5 major mistakes content writers make

5 major mistakes content writers make, and how to stop making them

We all make mistakes. Even the best content writers can hold their hands up and say “hey, I’ve messed up” now and again.

That’s ok. After all, that’s how we grow, learn and become better writers. We screw up, recognise the mistake, assess what went wrong, and remember not to do it next time!

Heck, I’ve been guilty of every single one of these mistakes at some point. In fact, occasionally I might find myself drifting into one or two of them even now. The key is recognising you are about to make a major mistake and doing something about it.

So if you’ve screwed up and you know about it, congratulations! You’re a better content writer for it. If you haven’t yet realised it, here are my top 5 major mistakes content writers make, and how you can stop making them.

Trying to listen, but failing to hear

We all know listening to your audience is fundamental to create engaging content. It is possibly the most effective way of understanding what resonates with your readers, how they align with different types of content, and what topics engage them most.

But sometimes it can be difficult, and despite trying to listen, we can often find ourselves struggling to hear what our audience has to say, or what they want to know about. Without hearing our audience, it’s almost impossible for us to write great content that our readers want to read.

Hearing your audience is simply a matter of empathy, making time to understand their position, views and opinions. There are heaps of different ways you can do it, from jumping on social media and seeing what your most engaged followers are talking about, to having one-to-one calls with active members in your community.

The important thing isn’t how you listen and hear your audience, it’s simply that you hear them.

Promotion over value

This is an area I’ve struggled with over the past few years, as I have never aligned with the traditional notion of copy. The idea that great content has to promote products, and lead to increased sales just didn’t sit well with me. And thankfully, I’m not alone.

In fact, with the apparent surge of content marketers, it seems I’m now part of a majority who believe this traditional approach is wrong. Great content does not have to promote products. At least not directly!

Sure, it’s imperative to keep your brand voice, purpose, vision and values in mind. It’s also important for your content to be authentic. But great content addresses the wants of the reader, not the writer.

To find great, valuable content that will value both you and your reader, Go out of your way and understand your reader’s pain points and frustrations, and see how you can authentically address them.

Copying other content writers

As a content writer, staying up to date with the latest developments within your industry is vital, and often we turn our attention to other writers, thought leaders and influencers.

That’s great and a crucial step to enhance your knowledge, understand the various points of view surrounding a particular topic, and can even be a great source for new content. And that’s where it should end.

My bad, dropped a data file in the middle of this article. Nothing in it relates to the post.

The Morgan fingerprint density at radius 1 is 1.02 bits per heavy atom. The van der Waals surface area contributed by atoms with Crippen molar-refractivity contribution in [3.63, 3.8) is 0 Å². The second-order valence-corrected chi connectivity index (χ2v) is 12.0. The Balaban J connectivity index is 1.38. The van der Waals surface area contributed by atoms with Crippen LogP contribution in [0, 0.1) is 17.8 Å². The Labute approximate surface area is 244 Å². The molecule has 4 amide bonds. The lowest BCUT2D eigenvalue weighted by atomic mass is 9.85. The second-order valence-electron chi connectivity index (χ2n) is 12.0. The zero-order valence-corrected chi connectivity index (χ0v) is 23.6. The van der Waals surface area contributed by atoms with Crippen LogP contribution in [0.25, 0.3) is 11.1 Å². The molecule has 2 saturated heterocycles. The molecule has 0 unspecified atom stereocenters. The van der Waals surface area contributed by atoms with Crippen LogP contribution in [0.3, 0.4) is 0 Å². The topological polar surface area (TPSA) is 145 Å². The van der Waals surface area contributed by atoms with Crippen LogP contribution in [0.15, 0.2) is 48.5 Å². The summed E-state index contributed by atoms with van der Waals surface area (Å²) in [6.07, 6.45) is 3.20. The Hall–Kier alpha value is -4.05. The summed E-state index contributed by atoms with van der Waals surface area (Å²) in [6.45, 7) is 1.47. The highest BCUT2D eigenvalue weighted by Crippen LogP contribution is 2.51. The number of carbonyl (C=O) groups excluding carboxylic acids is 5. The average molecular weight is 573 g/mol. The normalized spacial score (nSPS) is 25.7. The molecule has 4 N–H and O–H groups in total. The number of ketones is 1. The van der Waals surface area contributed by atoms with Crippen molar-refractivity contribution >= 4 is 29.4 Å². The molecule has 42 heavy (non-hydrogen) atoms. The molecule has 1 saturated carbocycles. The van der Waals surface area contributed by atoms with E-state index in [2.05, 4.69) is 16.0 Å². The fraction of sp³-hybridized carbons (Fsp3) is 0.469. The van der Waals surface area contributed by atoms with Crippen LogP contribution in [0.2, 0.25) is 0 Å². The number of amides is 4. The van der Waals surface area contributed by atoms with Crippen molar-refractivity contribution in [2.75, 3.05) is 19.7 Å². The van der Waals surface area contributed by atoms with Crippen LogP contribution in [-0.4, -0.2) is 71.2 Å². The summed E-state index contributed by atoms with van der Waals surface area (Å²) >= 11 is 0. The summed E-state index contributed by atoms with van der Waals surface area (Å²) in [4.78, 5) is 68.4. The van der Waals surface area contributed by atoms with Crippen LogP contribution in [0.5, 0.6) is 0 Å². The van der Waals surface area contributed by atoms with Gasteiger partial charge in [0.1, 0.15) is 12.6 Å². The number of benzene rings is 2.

Taking inspiration from other writers is great, but there are heaps of writers who simply rewrite the same thoughts, opinions and knowledge that their chosen thought leader offered up.

This is not authentic. It is not you, or your voice, and it is unlikely that it will appeal to your audience. Instead of copying others, be authentic. Have faith in your writing. Read and understand what others are saying, and add your voice, thoughts and opinions to the conversation.

Focusing on frequency over quality

Posting frequency doesn’t matter.

Let me be more specific. There is no doubt frequently posting to your blog matters. It matters for SEO, it offers unique content to direct returning visitors, and it gives you something fresh to share on your social media channels.

But unless you emphasize a daily, weekly or monthly post as a recurring aspect of your blog, your audience aren’t going to be worried about the frequency with which you are posting. They will be concerned about the quality of your posts.

If you want to post daily, go ahead. But make sure that every word of that piece of content offers the absolute most value possible.

Buying into the idea that you have to post new content with a set frequency is a mistake. What matters isn’t the frequency, it’s the quality of the post, and the value you are offering.

All content and no audience

By far the biggest mistake that content writers make is believing that great content is enough. We sit down, channel our inner Hemingway and voila! Amazing content that the world will love.

If only it were that simple.

The fact of the matter is without spending time building your audience, engaging and having an active dialogue with them, very few people will even find your content.

Sure, you’ll get the direct traffic. Heck, if you’ve done your job right, you might even show up in search a couple of times. But without an engaged, active audience, there will be very few people sharing and engaging with your content.

To build an active community, talk to people. If people have engaged with your content, engage with them, thank them, and validate their effort.


Great content is just one piece of a very elaborate puzzle. The major mistakes content writers make are not always in the content itself, but in failing to create, engage and participate in the community around it. The solution to the major mistakes that content writers make is simple: be present in your own community and create the quality content they crave.

As a content writer, what major mistakes have you made with your content? Comment below or tweet @getBlogo and @MattMadeContent

About Matt Aunger

A growth and community-focused brand storyteller and marketer at MattMadeContent. Using actionable content to inspire communities.